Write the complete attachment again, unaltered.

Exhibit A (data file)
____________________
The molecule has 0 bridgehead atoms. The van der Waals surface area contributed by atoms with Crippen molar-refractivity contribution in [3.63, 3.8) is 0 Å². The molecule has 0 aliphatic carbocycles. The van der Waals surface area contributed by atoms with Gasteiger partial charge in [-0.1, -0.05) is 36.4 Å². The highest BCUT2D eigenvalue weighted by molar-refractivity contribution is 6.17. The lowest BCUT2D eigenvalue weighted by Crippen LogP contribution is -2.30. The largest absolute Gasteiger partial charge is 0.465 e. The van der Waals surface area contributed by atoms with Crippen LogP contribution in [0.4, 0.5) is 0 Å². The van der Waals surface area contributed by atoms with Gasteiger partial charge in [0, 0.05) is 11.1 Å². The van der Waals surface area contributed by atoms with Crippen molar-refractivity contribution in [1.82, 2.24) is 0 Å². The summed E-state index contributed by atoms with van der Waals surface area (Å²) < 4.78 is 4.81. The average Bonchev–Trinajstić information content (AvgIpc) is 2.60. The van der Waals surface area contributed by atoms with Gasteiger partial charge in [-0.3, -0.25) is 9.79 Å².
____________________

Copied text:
The molecule has 0 bridgehead atoms. The van der Waals surface area contributed by atoms with Crippen molar-refractivity contribution in [3.63, 3.8) is 0 Å². The molecule has 0 aliphatic carbocycles. The van der Waals surface area contributed by atoms with Gasteiger partial charge in [-0.1, -0.05) is 36.4 Å². The highest BCUT2D eigenvalue weighted by molar-refractivity contribution is 6.17. The lowest BCUT2D eigenvalue weighted by Crippen LogP contribution is -2.30. The largest absolute Gasteiger partial charge is 0.465 e. The van der Waals surface area contributed by atoms with Crippen LogP contribution in [0.4, 0.5) is 0 Å². The van der Waals surface area contributed by atoms with Gasteiger partial charge in [0, 0.05) is 11.1 Å². The van der Waals surface area contributed by atoms with Crippen molar-refractivity contribution in [1.82, 2.24) is 0 Å². The summed E-state index contributed by atoms with van der Waals surface area (Å²) < 4.78 is 4.81. The average Bonchev–Trinajstić information content (AvgIpc) is 2.60. The van der Waals surface area contributed by atoms with Gasteiger partial charge in [-0.3, -0.25) is 9.79 Å².